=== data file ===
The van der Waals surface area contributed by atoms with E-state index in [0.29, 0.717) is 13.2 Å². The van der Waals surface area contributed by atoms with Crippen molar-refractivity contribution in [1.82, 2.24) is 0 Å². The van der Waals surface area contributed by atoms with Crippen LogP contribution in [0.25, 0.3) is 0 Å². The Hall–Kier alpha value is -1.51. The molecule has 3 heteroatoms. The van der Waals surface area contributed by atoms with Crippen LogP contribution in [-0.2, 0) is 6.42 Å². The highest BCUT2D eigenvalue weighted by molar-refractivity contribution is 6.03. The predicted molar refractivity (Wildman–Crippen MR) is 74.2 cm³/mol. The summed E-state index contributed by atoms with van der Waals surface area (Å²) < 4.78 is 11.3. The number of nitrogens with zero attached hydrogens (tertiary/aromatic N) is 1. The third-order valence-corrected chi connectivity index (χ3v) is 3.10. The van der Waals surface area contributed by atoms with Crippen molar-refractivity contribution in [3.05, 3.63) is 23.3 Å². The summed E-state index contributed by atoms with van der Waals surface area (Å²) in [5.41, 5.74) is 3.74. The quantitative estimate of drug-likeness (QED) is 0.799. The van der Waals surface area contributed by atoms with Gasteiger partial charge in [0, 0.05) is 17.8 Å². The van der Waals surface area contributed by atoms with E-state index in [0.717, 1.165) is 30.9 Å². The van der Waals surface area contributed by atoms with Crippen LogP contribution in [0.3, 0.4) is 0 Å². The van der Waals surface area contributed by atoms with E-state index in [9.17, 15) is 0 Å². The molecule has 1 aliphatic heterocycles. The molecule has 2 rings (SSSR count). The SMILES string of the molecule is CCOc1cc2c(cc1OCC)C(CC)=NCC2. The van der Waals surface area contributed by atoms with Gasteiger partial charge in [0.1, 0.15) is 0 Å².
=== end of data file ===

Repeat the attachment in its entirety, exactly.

The van der Waals surface area contributed by atoms with E-state index in [0.29, 0.717) is 13.2 Å². The van der Waals surface area contributed by atoms with Crippen molar-refractivity contribution in [1.82, 2.24) is 0 Å². The van der Waals surface area contributed by atoms with Crippen LogP contribution in [0.25, 0.3) is 0 Å². The Hall–Kier alpha value is -1.51. The molecule has 3 heteroatoms. The van der Waals surface area contributed by atoms with Crippen LogP contribution in [-0.2, 0) is 6.42 Å². The highest BCUT2D eigenvalue weighted by molar-refractivity contribution is 6.03. The predicted molar refractivity (Wildman–Crippen MR) is 74.2 cm³/mol. The summed E-state index contributed by atoms with van der Waals surface area (Å²) < 4.78 is 11.3. The number of nitrogens with zero attached hydrogens (tertiary/aromatic N) is 1. The third-order valence-corrected chi connectivity index (χ3v) is 3.10. The van der Waals surface area contributed by atoms with Crippen molar-refractivity contribution in [3.05, 3.63) is 23.3 Å². The summed E-state index contributed by atoms with van der Waals surface area (Å²) in [5.41, 5.74) is 3.74. The quantitative estimate of drug-likeness (QED) is 0.799. The van der Waals surface area contributed by atoms with Gasteiger partial charge in [0, 0.05) is 17.8 Å². The van der Waals surface area contributed by atoms with E-state index in [0.717, 1.165) is 30.9 Å². The van der Waals surface area contributed by atoms with Crippen LogP contribution in [0.3, 0.4) is 0 Å². The van der Waals surface area contributed by atoms with E-state index in [9.17, 15) is 0 Å². The molecule has 1 aliphatic heterocycles. The molecule has 2 rings (SSSR count). The SMILES string of the molecule is CCOc1cc2c(cc1OCC)C(CC)=NCC2. The van der Waals surface area contributed by atoms with Gasteiger partial charge in [0.1, 0.15) is 0 Å².